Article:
It was a conversation in the middle of the dusty yards that changed the future for Coonong Station.
And it's a pretty impressive future - taking a fleece grown on the brown grasslands and blue skies of the Hay Plains and transforming it into magnificent blankets and clothing.
For Coonong Station's Sophie Holt, it is a dream come true, and with her husband Tom, son Thomas, as well as her incomparable business manager Maggie Lahore, they are creating something very special on Urana soil.
Coonong Station used to be the home of a Merino stud, but shifting to Dohnes brought on a new era for the station on the edge of the Hay Plains.
Mrs Holt said the fact Dohnes were dual purpose was the main factor.
"It was the fact they could just survive," she said.
"They were easy care and had doability. No matter what you throw at them, and the Riverina throws a lot of things, like drought, and more drought - they would survive and rear lambs. Year in and year out - they just keep on going."
Running 32,000 head of Dohnes meant not only producing a beautiful 19 to 20-micron wool, with a comfort factor (CF) of 99, but also the ability to finish weaners on grass.
"Because of all the things you don't have to do with Dohnes, it gave us the chance to do other things," she said.
And this chance popped up one unlikely day about four years ago - Mrs Holt and Ms Lahore were standing in the middle of the dusty sheep yards during the drought.
"We were talking about how it was impossible to find a baby blanket made from wool," she said.
"Then we said 'we could make it from our wool'."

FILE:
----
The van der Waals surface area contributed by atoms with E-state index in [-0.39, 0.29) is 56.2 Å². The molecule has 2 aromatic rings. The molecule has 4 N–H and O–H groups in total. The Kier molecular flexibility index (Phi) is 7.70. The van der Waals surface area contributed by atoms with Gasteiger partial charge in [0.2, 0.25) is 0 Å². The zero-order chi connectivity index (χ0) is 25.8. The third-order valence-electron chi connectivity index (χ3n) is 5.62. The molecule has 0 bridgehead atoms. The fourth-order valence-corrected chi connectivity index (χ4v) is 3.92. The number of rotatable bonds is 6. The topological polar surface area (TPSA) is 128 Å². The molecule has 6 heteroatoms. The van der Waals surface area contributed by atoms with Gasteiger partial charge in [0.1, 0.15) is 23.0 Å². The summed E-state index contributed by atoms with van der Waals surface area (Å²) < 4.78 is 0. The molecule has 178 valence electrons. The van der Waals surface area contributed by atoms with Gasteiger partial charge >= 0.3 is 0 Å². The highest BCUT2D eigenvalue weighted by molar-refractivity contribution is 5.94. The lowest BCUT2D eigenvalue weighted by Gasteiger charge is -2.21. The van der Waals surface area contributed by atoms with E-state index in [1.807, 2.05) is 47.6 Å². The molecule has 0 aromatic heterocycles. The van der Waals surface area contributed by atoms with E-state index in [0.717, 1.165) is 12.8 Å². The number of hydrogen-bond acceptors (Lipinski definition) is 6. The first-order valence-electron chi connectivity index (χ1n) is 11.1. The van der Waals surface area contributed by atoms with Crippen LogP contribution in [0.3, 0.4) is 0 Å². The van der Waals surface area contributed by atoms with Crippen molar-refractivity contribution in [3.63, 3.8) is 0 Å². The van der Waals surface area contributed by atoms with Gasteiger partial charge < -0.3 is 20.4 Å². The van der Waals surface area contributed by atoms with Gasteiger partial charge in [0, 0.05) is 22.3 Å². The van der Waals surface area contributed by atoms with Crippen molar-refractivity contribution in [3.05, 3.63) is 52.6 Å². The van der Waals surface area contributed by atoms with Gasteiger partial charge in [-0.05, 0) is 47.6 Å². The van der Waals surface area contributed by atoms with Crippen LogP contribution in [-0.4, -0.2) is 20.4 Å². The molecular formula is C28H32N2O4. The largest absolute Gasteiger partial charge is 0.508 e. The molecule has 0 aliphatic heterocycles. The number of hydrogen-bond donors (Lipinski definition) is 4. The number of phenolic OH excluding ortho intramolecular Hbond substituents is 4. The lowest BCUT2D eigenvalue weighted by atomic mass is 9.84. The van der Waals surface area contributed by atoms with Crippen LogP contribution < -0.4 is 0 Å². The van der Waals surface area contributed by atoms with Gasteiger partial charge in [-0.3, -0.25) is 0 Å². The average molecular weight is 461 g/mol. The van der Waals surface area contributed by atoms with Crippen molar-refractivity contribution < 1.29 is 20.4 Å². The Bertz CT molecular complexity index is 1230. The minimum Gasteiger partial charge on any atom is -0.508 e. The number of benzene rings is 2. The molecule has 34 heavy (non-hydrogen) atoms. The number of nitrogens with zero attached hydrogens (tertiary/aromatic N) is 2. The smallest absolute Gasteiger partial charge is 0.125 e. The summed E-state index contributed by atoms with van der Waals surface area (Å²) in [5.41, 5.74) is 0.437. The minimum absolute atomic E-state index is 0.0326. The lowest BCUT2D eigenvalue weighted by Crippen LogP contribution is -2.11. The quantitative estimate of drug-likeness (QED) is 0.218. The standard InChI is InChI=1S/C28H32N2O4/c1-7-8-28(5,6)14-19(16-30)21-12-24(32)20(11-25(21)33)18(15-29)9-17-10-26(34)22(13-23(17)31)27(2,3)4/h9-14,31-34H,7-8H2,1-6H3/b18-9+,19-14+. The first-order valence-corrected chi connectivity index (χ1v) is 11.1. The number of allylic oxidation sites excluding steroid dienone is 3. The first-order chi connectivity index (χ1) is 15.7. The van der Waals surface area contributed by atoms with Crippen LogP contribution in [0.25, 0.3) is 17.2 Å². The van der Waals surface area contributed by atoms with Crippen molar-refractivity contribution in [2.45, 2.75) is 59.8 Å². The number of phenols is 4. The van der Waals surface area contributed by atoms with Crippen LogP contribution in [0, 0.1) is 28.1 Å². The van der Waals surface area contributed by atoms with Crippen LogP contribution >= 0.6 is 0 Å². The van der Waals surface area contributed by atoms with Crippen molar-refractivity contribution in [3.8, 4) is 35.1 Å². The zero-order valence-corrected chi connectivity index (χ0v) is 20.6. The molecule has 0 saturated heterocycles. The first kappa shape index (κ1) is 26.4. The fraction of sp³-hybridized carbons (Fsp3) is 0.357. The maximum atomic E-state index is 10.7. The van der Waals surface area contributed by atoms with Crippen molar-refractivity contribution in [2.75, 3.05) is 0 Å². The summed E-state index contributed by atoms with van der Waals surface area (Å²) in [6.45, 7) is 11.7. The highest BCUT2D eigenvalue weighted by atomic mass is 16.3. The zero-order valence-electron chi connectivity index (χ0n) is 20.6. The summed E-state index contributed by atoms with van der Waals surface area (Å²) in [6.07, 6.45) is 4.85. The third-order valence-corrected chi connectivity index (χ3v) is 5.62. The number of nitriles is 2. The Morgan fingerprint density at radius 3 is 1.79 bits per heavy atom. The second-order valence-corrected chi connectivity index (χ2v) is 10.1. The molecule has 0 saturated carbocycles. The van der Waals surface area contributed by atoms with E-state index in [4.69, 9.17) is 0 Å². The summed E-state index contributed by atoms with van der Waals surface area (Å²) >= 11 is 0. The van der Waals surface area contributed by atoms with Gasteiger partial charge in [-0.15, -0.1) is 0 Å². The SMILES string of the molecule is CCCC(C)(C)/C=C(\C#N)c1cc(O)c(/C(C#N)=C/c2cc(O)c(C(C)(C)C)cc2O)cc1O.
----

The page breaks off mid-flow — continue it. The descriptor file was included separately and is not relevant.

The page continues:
And Ethical Outback Wool was born. As fate would have it, Mrs Holt was handling the wool sale at the same time.
She said she got a phone call from her Elders wool broker Lachie Brown, saying that some of the lambs' wool hadn't made the reserve.
"I said 'I'm going to make baby blankets'," she said.
She began calling every mill and spinner she could find.
"I knew nothing about processing wool. But it was a chance to turn something negative - the drought - into something positive."
It turned out the lambs' wool was too short, but after sending four bales of fleece wool to a processor, the dream became a reality.
The wool is washed at Riversdale Mill, Geelong, then turned into tops at Bacchus Marsh. It is spun at Wangaratta, and then travels to Melbourne to be knitted.
Ethical Outback Wool uses around 12 bales domestically, while the remaining 500 bales are exported. It is especially popular in the US.
Their wool is not only certified with Responsible Wool Standard, it is also the only Certified Humane wool in the whole of Australia.
She said the beauty of being Certified Humane was the fact they were already doing all the things it required - from no mulesing to recording body score conditions on sheep.
"It was just taking that extra level of care," she said.
For Mrs Holt, there is something special about seeing wool you have grown transformed into magnificent garments.
"We grow and select the fleeces - it's more than just knowing it's our wool. We literally know the sheep it came off," she said.
Their pure Dohne wool has been transformed into a range of beautiful garments, from soft jumpers, scarves and wraps to fine baby blankets, which are designed by Mrs Holt and Ms Lahore.
Ms Lahore has been a wonderful driving force behind Ethical Outback Wool.
"She models the clothing and does the social media, she runs Coonong Station, she is the business manager, and is also the director of the wildlife sanctuary (located on Coonong Station)," she said.
"She is absolutely amazing. It's been a lot of fun.
"Our first poncho was named Paisana, which is a Spanish term loosely translated to mean 'fearless women supporting each other through good and bad'. That sums up Ethical Outback Wool.
"Thanks to Lachie Brown, Elders, Jimmy Jackson, IWC group, Trisha Esson, Cashmere Connections, Con and Ellen from Geccu Knitting and everyone along the way, we now have a greater understanding of the process. Everyone we have met has been amazing."
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